https://www.dagstuhl.de/23191

May 7 – 12 , 2023, Dagstuhl Seminar 23191

Universals of Linguistic Idiosyncrasy in Multilingual Computational Linguistics

Organizers

Timothy Baldwin (The University of Melbourne, AU)
William Croft (University of New Mexico – Alburquerque, US)
Joakim Nivre (Uppsala University, SE)
Agata Savary (University Paris-Saclay – Orsay, FR)

For support, please contact

Christina Schwarz for administrative matters

Michael Gerke for scientific matters

Documents

External Homepage

Motivation

Computational linguistics builds models that can usefully process and produce language and that can increase our understanding of linguistic phenomena. From a computational perspective, language is particularly challenging notably due to its variable degree of idiosyncrasy (unexpected properties shared by few peer objects), and the pervasiveness of non-compositional phenomena such as multiword expressions (whose meaning cannot be straightforwardly deduced from the meanings of their components, e.g. red tape, by and large, to pay a visit and to pull one’s leg) and constructions (conventional associations of forms and meanings). Additionally, if models and methods are to be consistent and valid across languages, they have to face specificities inherent either to particular languages, or to various linguistic traditions.

A few existing initiatives, such as Universal Dependencies1, PARSEME2 and UniMorph3, have been addressing these challenges with the aim of revealing the universals of idiosyncrasy in language, proposing cross-lingually applicable typologies and methodologies for language modelling, and creating highly multilingual language resources and tools. These efforts have been carried on relatively independently, resulting in partly diverging terminologies and methods.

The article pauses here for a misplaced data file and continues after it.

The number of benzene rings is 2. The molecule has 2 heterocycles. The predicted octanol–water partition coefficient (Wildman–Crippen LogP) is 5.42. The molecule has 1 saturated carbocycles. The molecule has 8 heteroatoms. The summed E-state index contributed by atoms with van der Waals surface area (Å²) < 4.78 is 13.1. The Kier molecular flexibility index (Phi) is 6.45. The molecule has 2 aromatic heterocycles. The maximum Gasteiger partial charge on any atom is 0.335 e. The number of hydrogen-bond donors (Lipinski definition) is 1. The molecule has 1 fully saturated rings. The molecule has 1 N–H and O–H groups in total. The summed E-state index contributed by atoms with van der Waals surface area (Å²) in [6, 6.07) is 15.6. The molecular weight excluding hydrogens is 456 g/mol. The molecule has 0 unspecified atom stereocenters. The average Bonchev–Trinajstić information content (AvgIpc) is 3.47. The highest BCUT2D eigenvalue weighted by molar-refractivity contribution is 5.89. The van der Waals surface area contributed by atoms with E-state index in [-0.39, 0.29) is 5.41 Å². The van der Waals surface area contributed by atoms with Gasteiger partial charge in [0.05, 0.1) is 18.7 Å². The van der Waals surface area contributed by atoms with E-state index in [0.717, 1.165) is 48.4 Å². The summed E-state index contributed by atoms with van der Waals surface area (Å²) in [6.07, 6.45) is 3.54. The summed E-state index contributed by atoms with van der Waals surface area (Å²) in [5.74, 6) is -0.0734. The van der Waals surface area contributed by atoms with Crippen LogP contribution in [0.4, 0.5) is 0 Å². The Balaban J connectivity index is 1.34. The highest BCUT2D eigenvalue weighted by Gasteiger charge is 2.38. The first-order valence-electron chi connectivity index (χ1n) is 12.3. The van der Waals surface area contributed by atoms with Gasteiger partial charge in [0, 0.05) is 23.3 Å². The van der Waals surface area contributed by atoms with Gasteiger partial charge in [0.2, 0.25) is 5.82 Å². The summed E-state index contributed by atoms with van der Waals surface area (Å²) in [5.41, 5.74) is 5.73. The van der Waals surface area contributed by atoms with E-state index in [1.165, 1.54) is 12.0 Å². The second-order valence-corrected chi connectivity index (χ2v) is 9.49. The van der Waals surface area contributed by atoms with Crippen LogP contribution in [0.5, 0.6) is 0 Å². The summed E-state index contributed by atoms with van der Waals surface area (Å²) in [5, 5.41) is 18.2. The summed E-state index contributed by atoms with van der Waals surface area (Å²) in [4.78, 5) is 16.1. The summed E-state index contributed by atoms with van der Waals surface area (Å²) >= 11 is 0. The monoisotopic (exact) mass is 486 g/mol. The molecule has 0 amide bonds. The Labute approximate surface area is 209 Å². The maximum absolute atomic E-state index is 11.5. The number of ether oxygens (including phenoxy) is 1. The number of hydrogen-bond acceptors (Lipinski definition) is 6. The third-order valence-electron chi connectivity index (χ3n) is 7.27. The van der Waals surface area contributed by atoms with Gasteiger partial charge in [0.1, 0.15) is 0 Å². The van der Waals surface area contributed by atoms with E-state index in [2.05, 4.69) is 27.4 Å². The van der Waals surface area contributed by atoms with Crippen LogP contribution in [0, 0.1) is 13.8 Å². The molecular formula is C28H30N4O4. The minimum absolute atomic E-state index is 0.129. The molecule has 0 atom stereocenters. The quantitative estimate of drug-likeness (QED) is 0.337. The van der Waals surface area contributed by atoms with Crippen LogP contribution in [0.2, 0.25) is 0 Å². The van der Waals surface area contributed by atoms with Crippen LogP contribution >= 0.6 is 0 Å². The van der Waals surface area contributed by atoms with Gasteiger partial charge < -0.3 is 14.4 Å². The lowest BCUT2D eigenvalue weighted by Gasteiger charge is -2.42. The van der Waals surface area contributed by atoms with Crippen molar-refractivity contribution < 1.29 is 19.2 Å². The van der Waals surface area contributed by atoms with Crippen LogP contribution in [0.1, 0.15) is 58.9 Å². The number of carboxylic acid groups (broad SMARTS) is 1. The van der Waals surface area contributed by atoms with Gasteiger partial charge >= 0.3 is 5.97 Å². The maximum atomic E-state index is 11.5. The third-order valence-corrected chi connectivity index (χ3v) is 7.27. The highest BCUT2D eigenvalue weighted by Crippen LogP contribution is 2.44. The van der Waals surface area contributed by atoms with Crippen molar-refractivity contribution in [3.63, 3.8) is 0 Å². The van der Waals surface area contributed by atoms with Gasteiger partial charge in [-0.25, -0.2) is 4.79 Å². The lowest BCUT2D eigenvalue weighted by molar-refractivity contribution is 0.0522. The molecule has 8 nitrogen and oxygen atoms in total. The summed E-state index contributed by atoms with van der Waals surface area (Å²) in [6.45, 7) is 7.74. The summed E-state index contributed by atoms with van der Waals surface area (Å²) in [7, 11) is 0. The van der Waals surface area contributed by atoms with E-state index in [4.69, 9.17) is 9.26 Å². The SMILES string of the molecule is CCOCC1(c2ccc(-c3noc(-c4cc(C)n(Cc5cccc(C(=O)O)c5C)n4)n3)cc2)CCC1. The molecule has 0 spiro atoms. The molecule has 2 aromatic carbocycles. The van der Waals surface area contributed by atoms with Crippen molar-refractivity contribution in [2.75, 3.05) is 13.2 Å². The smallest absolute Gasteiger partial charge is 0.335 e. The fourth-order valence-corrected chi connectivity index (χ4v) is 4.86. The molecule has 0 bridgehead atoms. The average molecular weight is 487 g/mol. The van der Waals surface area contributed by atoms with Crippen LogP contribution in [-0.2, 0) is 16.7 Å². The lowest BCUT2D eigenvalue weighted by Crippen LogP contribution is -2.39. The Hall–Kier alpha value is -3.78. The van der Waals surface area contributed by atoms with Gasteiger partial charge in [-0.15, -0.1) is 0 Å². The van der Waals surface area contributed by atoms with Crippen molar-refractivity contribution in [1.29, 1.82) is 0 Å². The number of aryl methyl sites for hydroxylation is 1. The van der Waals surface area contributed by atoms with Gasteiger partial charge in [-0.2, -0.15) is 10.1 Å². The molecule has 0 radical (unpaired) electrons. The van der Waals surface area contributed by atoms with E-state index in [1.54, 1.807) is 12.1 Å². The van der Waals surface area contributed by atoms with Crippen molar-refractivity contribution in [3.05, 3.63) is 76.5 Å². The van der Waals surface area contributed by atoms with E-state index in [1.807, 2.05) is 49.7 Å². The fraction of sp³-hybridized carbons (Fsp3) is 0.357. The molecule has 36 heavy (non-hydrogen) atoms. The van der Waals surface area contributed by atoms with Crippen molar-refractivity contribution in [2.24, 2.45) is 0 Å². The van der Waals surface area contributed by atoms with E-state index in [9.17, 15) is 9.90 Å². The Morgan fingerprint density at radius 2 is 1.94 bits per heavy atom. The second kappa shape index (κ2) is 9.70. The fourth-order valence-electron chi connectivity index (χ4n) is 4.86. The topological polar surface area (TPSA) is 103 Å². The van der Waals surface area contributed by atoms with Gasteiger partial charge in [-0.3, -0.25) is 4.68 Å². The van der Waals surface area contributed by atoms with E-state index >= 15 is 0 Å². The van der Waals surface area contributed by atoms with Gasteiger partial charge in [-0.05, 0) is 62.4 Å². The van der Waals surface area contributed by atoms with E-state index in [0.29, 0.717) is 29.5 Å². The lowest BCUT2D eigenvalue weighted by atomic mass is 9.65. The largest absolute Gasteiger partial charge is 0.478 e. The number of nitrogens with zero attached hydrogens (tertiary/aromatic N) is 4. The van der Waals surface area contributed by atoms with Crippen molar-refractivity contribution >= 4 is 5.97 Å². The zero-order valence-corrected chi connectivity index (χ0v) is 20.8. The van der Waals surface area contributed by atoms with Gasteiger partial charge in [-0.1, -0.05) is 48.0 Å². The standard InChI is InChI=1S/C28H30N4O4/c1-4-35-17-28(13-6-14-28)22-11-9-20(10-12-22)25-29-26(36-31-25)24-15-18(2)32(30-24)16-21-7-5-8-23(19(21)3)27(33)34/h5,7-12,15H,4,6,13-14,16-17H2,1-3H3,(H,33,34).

The objectives of this Dagstuhl Seminar are threefold:

  • Theoretical: To deepen the understanding of language universals, and of how they apply to linguistic idiosyncrasy, so as to further promote unified modelling while preserving diversity.
  • Practical: To improve the treatment of idiosyncrasy in treebanking frameworks, in computationally tractable ways and, thus, to foster high quality NLP tools for more languages with greater typological diversity.
  • Networking: To promote a higher degree of convergence across typology-driven initiatives, while focusing on three main aspects of language modelling: morphology, syntax, and semantics.

In order to pursue these objectives, we propose a list of research questions grouped into thematic categories:

  • Atomic units of language: Identifying words across languages. Relation of syntactic words to lexical units. Morphological universals in words.
  • Syntactic annotation in presence of idiosyncrasies: Annotating expressions which are partly regular and partly irregular. Capturing syntactical idiosyncrasies of MWEs which capture generalisations at the level of types rather than tokens. The interplay between lexicon and treebanking.